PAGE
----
Masterchef Food

Abinas Nayak on winning the coveted Masterchef Season 6 title

When 28-year-old Abinas Nayak decided to take part in Masterchef India Season 6, all he wished for was to make it to the top 15. An analyst from Odisha, Abinas lives and works in Hyderabad, and had done his preparation well. He wanted to make a statement — not for himself or his cooking skills, but for Odisha’s cuisine which is rarely spoken of. Abinas’s love to create regional food and present it with an Instagram-worthy twist, has drawn a lot of followers. They know what to expect of him — so much so that when he repeatedly used his water straw ‘morha’ to present his dishes, they wanted more.

Abinas Nayak on winning the coveted Masterchef Season 6 title

Abinas went on to use his expertise to create dishes not commonly found on restaurant menus. “I decided to make the Chicken Besara, a dish made with an Oriya signature mustard paste base. I used black and white mustard seeds to make a paste along with cumin, chilli, and garlic. I presented it with rice and the judges polished it off. After which I was simply told, ‘You are selected.’ No questions asked, no interview. I was dumbfounded. Seeing other participants go through 30-minute interviews, I was quite nervous,”says Abinas, speaking over phone from Mumbai, where he is with his family to celebrate his win.

Abinas is all for experimentation: he is not just about the Odia pakhla bhaat and ghugni; nor is he one to constantly debate on the GI tag for rasagulla. He has attempted a chocolate variant of the traditional rasagulla; has made chicken drumsticks and kebabs on betel leaves, among many others. A self-taught food stylist and techie, Abinas was also the recipient of the Lokicooks Fellowship 2019.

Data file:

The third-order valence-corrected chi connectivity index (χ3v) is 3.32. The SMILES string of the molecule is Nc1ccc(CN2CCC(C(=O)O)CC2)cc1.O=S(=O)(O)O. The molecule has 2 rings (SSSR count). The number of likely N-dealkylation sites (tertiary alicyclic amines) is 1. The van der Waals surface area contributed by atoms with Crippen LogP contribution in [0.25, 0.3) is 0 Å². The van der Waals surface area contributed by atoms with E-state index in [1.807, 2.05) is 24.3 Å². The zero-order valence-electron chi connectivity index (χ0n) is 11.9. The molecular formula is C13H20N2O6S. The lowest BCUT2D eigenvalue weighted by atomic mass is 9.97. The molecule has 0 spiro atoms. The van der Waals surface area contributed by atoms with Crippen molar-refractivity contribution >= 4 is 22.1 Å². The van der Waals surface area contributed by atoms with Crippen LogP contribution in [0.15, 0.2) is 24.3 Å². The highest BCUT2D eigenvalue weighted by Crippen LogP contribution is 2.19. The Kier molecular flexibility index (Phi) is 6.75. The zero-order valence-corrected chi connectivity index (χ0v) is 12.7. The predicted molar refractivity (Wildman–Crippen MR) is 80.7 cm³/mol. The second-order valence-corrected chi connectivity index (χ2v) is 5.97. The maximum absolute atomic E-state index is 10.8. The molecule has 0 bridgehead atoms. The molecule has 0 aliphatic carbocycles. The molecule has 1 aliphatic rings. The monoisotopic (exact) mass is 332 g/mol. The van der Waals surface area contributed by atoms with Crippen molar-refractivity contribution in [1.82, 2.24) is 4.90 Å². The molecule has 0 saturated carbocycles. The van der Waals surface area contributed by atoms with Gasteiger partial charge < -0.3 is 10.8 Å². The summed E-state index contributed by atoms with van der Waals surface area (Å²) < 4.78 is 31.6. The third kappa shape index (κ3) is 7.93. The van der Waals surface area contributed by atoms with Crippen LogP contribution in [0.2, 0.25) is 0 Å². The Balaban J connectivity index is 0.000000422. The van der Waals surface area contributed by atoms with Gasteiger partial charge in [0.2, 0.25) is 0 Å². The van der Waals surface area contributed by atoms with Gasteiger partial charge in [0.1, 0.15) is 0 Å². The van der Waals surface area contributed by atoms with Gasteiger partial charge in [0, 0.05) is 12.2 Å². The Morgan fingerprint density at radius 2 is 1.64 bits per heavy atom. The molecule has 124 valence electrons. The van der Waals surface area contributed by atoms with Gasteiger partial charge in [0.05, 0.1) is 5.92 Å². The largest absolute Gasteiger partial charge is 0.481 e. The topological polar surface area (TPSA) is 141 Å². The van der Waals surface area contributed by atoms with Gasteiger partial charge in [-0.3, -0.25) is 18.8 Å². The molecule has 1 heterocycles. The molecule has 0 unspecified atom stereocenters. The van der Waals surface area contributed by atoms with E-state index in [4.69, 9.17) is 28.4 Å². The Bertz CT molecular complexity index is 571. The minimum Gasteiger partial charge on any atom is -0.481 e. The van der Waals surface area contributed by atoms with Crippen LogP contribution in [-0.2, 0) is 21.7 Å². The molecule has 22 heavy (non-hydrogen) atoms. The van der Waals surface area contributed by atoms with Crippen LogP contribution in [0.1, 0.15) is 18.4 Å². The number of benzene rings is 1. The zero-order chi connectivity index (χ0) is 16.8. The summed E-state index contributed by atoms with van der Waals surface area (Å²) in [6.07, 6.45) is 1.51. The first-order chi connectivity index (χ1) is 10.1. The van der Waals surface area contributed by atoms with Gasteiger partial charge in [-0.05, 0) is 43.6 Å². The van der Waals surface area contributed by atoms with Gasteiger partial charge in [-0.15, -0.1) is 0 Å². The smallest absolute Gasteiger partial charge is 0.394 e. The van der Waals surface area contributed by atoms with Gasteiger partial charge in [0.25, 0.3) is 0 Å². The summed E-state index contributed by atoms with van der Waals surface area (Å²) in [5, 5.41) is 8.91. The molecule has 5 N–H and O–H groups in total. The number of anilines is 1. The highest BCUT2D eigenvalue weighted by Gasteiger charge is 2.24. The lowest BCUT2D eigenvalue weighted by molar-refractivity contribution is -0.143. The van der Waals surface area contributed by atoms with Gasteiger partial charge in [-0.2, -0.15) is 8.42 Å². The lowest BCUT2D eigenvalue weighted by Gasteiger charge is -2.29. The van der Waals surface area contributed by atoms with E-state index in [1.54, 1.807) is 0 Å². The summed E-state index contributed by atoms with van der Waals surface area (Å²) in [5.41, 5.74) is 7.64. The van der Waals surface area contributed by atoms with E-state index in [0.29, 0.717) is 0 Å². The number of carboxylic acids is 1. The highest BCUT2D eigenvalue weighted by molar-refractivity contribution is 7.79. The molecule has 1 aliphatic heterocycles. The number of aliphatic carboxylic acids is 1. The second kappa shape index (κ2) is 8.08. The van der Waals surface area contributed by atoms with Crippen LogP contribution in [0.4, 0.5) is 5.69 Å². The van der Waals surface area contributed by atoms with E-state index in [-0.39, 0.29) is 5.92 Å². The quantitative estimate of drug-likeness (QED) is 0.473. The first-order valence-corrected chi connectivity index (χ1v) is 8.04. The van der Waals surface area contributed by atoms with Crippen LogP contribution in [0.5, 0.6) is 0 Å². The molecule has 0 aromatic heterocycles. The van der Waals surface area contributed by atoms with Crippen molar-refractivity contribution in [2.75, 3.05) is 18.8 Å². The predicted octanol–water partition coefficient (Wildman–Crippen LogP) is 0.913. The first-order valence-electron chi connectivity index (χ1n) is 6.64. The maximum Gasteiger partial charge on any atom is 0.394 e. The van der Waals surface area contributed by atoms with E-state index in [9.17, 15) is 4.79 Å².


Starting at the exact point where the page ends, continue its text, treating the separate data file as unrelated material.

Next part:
‘All worthwhile’

Going back to his days at the Masterchef kitchen, Abinas recollects it to be “humongous and gruelling”. He admits that he found the experience overwhelming at times. “But it was all worthwhile once the task was completed. We would spend over 10 hours in the kitchen preparing, brainstorming, discussing, and learning at the same time.” The most daunting task on the show was the Republic Day episode. “We were to make 15 thalis with 100 dishes from different regions of India,” he recollects.

Abinas credits his interest in cooking to his grandmother Jashoda with whom he spent most of his middle school years in Aska near Behrampur. He is now busy attending events at catering and hotel management institutions to discuss food. He doesn’t plan to start a restaurant yet, but is sure to do so in the future. “For now, I plan to document lesser-known cuisines of India,” he adds.

Abinas runs us through his winning dish: “My contender was strong and highly talented. So, for the grand finale, I decided to use all what I learned from the chefs I met, and the judges. For the final cook-off, I went all regional with flavours. I made prawn ceviche with a tempering of the Oriya pago and ambula. I also made vermicelli-coated prawn fry. This was a starter. For the main course, I picked a lost Odia recipe, the Oda mangsho (ginger lamb). I presented desi flavoured lamb shanks in an international style with mulberry, ginger, lemon honey vinaigrette, and balsamic ginger reduction. Ginger was the show-stopper flavour.”

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Printable version | Apr 11, 2021 7:18:01 PM |

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